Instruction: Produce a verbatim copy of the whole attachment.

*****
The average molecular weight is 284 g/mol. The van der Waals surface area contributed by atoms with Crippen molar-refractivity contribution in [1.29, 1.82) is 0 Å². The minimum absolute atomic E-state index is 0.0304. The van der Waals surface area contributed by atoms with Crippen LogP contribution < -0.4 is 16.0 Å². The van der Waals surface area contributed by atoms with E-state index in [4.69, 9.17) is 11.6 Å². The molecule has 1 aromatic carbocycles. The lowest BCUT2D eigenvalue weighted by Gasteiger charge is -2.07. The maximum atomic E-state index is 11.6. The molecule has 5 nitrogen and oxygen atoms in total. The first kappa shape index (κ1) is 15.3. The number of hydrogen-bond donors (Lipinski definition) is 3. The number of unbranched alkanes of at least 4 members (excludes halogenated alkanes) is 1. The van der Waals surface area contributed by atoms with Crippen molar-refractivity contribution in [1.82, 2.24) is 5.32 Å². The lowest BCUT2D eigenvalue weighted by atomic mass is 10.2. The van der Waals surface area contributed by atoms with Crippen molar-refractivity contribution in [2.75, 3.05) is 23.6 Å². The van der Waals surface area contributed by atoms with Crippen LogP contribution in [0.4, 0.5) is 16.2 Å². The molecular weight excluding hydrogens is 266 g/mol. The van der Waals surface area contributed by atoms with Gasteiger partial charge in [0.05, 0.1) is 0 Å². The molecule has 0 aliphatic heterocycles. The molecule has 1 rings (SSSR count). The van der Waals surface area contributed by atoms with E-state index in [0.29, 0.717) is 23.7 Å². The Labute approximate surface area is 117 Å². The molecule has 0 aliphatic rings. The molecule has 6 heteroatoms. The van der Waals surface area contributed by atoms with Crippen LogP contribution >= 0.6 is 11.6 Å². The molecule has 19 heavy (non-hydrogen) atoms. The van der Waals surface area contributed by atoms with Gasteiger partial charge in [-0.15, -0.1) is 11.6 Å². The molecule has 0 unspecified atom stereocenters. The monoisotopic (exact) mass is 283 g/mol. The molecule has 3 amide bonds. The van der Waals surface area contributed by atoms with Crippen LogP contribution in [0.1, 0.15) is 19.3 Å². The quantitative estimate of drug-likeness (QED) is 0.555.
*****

The average molecular weight is 284 g/mol. The van der Waals surface area contributed by atoms with Crippen molar-refractivity contribution in [1.29, 1.82) is 0 Å². The minimum absolute atomic E-state index is 0.0304. The van der Waals surface area contributed by atoms with Crippen LogP contribution < -0.4 is 16.0 Å². The van der Waals surface area contributed by atoms with E-state index in [4.69, 9.17) is 11.6 Å². The molecule has 1 aromatic carbocycles. The lowest BCUT2D eigenvalue weighted by Gasteiger charge is -2.07. The maximum atomic E-state index is 11.6. The molecule has 5 nitrogen and oxygen atoms in total. The first kappa shape index (κ1) is 15.3. The number of hydrogen-bond donors (Lipinski definition) is 3. The number of unbranched alkanes of at least 4 members (excludes halogenated alkanes) is 1. The van der Waals surface area contributed by atoms with Crippen molar-refractivity contribution in [1.82, 2.24) is 5.32 Å². The lowest BCUT2D eigenvalue weighted by atomic mass is 10.2. The van der Waals surface area contributed by atoms with Crippen molar-refractivity contribution in [2.75, 3.05) is 23.6 Å². The van der Waals surface area contributed by atoms with Crippen LogP contribution in [0.4, 0.5) is 16.2 Å². The molecular weight excluding hydrogens is 266 g/mol. The van der Waals surface area contributed by atoms with Gasteiger partial charge in [0.05, 0.1) is 0 Å². The molecule has 0 aliphatic heterocycles. The molecule has 1 rings (SSSR count). The van der Waals surface area contributed by atoms with E-state index in [0.29, 0.717) is 23.7 Å². The Labute approximate surface area is 117 Å². The molecule has 0 aliphatic rings. The molecule has 6 heteroatoms. The van der Waals surface area contributed by atoms with Crippen LogP contribution >= 0.6 is 11.6 Å². The molecule has 19 heavy (non-hydrogen) atoms. The van der Waals surface area contributed by atoms with Gasteiger partial charge in [-0.15, -0.1) is 11.6 Å². The molecule has 0 unspecified atom stereocenters. The monoisotopic (exact) mass is 283 g/mol. The molecule has 3 amide bonds. The van der Waals surface area contributed by atoms with Crippen LogP contribution in [0.1, 0.15) is 19.3 Å². The quantitative estimate of drug-likeness (QED) is 0.555.